That’s the question that Ade Asefeso answers in his new book “Green Manufacturing (Paradigm Shift to Sustainable Capitalism)”
Ade said “In the last decade alone, the demand for the manufacture of goods worldwide has risen to a new level; resulting in tragic levels of C02 emissions being pumped into the world’s atmosphere. In 2010, there was 33,000 tonnes of C02 released into the atmosphere as a result of manufacturers. If we don’t reduce this number, these greenhouse gases will change the world for good through climate change. So, what are companies doing in the way of green manufacturing?
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Ade also said that “Through this book you can find out what consumers are saying to green companies; their demands for greener products. The promise of safety, health and energy saving and even during an economic downturn they still demand green products are just some of the insights that Green Manufacturing (Paradigm Shift to Sustainable Capitalism) has revealed about consumers. By reading this book, you as the consumer will realise that you have the power to make companies more eco-friendly through your individual stance; for manufacturers are now realising that people respect eco-friendly companies, preferring to spend their money on them rather than a company without any green policies. Companies will learn the value of being greener and the benefits this brings to a more sustainable future.”
Ade pointed out that “Nowadays, it seems like “Going Green” and efficient manufacturing have become synonymous with one another. It makes perfect sense for this to be true though, since one of the primary goals for any manufacturer and also any environmentalist is minimizing waste and saving energy. Some will say that going “green” is just what companies should do because it is better for the world we live in or because we only have one planet. Without argument, both statements are entirely true; however, successfully implementing green manufacturing practices requires a business case. The European Union estimates that more than 80 percent of a product’s environmental impact is determined in the product conception phase. So then the question is, wouldn’t it make sense as a business case to build an optimized operation that not only achieves all manufacturing goals but also employs green practices in doing so?”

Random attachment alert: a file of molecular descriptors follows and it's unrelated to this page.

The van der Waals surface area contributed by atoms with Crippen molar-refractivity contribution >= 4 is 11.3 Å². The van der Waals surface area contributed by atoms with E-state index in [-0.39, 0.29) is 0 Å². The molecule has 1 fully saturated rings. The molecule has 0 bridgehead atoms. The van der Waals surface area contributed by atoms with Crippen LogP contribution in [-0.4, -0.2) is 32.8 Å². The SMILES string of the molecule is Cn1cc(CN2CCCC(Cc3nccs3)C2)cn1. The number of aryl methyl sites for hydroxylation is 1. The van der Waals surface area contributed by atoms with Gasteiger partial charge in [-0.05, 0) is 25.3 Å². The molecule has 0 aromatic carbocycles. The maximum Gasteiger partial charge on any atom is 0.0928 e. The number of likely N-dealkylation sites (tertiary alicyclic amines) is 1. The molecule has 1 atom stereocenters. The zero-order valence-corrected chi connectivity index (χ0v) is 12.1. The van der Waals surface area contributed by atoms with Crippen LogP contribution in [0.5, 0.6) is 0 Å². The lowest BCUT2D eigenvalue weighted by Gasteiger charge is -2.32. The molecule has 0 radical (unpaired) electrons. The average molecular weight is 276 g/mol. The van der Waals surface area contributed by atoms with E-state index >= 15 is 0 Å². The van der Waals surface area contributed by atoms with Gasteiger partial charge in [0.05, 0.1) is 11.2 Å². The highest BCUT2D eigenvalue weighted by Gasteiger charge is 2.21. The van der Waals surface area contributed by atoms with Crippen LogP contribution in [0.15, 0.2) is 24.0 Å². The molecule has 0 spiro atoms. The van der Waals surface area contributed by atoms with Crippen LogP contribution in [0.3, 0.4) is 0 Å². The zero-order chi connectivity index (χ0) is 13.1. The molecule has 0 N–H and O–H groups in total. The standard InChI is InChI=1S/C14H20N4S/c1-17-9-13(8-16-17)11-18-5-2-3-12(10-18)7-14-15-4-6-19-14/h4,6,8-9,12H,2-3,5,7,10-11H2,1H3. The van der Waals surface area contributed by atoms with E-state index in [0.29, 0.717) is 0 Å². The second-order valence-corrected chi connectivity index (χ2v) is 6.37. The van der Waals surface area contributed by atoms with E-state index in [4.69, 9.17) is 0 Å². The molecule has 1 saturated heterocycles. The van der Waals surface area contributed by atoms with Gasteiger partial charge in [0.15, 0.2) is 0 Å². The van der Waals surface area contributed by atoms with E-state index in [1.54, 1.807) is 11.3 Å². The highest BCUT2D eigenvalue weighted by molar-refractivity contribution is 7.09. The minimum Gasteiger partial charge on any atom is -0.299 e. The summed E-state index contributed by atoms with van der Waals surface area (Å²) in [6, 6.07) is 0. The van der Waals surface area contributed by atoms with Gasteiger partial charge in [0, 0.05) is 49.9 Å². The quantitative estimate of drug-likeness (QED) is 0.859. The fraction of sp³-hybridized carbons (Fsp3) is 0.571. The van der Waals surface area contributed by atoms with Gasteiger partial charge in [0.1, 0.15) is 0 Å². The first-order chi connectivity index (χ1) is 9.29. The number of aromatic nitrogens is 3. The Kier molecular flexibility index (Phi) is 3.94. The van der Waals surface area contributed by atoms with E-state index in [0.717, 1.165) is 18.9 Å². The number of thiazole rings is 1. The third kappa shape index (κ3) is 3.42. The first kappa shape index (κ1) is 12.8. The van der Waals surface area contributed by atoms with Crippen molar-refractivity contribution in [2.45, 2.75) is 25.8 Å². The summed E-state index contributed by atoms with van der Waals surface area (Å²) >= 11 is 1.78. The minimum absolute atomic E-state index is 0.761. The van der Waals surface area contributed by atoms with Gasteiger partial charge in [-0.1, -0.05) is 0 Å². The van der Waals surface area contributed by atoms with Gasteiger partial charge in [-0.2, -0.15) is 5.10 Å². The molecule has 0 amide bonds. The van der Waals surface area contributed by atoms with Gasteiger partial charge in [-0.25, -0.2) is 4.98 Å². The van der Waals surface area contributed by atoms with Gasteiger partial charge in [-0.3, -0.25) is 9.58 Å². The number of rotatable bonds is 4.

Ade spent a lot of his time representing various companies either at supply chain level, operational level, sales and marketing level, and senior executive level across Asia, North America, Africa, Eastern and Western Europe.
Ade is currently the CEO of AA Global Sourcing Ltd. A company that helps local businesses outsource so that they can enjoy the benefits that used to be enjoyed by big corporations for years.
All this still doesn’t make mention of Ade’s increasingly successful career as an author, of numerous books on Finance, Business Ideas, Personal Development, Self help, Outsourcing, Lean Manufacturing, Agile and Lean Office, Lean Office, Six Sigma, Lean Startup, Lean Procurement and Supply Chain Management, Lean Implementation, Green Manufacturing, Real estate and Online Marketing.
Finally Ade said “For green manufacturing to succeed, industrial development needs to continue to progress and simultaneously needs to avoid foreclosing the needs of future generations. This relies on planning and the ability of designers, engineers, and manufacturers alike to take into account all costs of a product, both intrinsic and extrinsic. Intrinsic to a product are costs that go into buying material, operating a machine; extrinsic to this product, however, are costs such as where a shop purchases its energy from coal-fired or renewable sources. Choices made in the planning of a product lifecycle can greatly minimize its impact on the environment.”